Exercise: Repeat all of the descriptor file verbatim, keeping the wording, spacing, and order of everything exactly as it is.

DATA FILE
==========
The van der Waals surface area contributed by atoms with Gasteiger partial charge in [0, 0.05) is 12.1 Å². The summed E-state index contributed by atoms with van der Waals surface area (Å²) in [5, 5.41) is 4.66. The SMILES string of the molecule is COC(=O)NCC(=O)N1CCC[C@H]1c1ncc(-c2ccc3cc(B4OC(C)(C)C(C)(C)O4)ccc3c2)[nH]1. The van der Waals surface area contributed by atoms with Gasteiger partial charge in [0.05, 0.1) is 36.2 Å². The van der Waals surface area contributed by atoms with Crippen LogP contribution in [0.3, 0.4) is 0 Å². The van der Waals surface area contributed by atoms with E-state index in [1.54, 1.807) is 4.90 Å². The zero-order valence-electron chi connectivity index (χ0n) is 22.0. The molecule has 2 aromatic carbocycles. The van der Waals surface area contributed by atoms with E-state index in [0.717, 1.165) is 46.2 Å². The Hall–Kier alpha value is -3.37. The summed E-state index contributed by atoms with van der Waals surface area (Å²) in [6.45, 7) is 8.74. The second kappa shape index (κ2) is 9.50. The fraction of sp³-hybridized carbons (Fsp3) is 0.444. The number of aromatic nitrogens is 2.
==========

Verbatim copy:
The van der Waals surface area contributed by atoms with Gasteiger partial charge in [0, 0.05) is 12.1 Å². The summed E-state index contributed by atoms with van der Waals surface area (Å²) in [5, 5.41) is 4.66. The SMILES string of the molecule is COC(=O)NCC(=O)N1CCC[C@H]1c1ncc(-c2ccc3cc(B4OC(C)(C)C(C)(C)O4)ccc3c2)[nH]1. The van der Waals surface area contributed by atoms with Gasteiger partial charge in [0.05, 0.1) is 36.2 Å². The van der Waals surface area contributed by atoms with Crippen LogP contribution in [0.3, 0.4) is 0 Å². The van der Waals surface area contributed by atoms with E-state index in [1.54, 1.807) is 4.90 Å². The zero-order valence-electron chi connectivity index (χ0n) is 22.0. The molecule has 2 aromatic carbocycles. The van der Waals surface area contributed by atoms with E-state index in [0.717, 1.165) is 46.2 Å². The Hall–Kier alpha value is -3.37. The summed E-state index contributed by atoms with van der Waals surface area (Å²) in [6.45, 7) is 8.74. The second kappa shape index (κ2) is 9.50. The fraction of sp³-hybridized carbons (Fsp3) is 0.444. The number of aromatic nitrogens is 2.